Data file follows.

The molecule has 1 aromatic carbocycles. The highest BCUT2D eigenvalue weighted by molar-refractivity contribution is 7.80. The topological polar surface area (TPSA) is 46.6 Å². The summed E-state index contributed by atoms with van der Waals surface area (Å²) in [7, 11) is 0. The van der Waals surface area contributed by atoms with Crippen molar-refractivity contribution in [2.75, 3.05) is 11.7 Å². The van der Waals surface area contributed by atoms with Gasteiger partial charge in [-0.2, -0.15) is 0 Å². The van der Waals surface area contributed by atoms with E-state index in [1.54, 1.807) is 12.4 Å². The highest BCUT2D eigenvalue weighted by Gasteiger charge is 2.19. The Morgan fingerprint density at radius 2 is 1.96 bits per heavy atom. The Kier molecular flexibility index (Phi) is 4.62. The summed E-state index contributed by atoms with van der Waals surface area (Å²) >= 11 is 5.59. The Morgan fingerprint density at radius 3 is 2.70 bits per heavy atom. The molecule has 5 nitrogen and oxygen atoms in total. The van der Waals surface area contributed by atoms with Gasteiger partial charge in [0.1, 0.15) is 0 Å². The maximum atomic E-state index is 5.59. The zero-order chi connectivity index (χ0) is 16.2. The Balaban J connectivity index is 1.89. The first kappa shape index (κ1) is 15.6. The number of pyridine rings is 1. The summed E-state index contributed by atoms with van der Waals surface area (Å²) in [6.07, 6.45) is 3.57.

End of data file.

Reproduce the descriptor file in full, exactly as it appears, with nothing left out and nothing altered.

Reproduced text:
The molecule has 1 aromatic carbocycles. The highest BCUT2D eigenvalue weighted by molar-refractivity contribution is 7.80. The topological polar surface area (TPSA) is 46.6 Å². The summed E-state index contributed by atoms with van der Waals surface area (Å²) in [7, 11) is 0. The van der Waals surface area contributed by atoms with Crippen molar-refractivity contribution in [2.75, 3.05) is 11.7 Å². The van der Waals surface area contributed by atoms with Gasteiger partial charge in [-0.2, -0.15) is 0 Å². The van der Waals surface area contributed by atoms with E-state index in [1.54, 1.807) is 12.4 Å². The highest BCUT2D eigenvalue weighted by Gasteiger charge is 2.19. The Morgan fingerprint density at radius 2 is 1.96 bits per heavy atom. The Kier molecular flexibility index (Phi) is 4.62. The summed E-state index contributed by atoms with van der Waals surface area (Å²) >= 11 is 5.59. The Morgan fingerprint density at radius 3 is 2.70 bits per heavy atom. The molecule has 5 nitrogen and oxygen atoms in total. The van der Waals surface area contributed by atoms with Gasteiger partial charge in [0.1, 0.15) is 0 Å². The maximum atomic E-state index is 5.59. The zero-order chi connectivity index (χ0) is 16.2. The Balaban J connectivity index is 1.89. The first kappa shape index (κ1) is 15.6. The number of pyridine rings is 1. The summed E-state index contributed by atoms with van der Waals surface area (Å²) in [6.07, 6.45) is 3.57.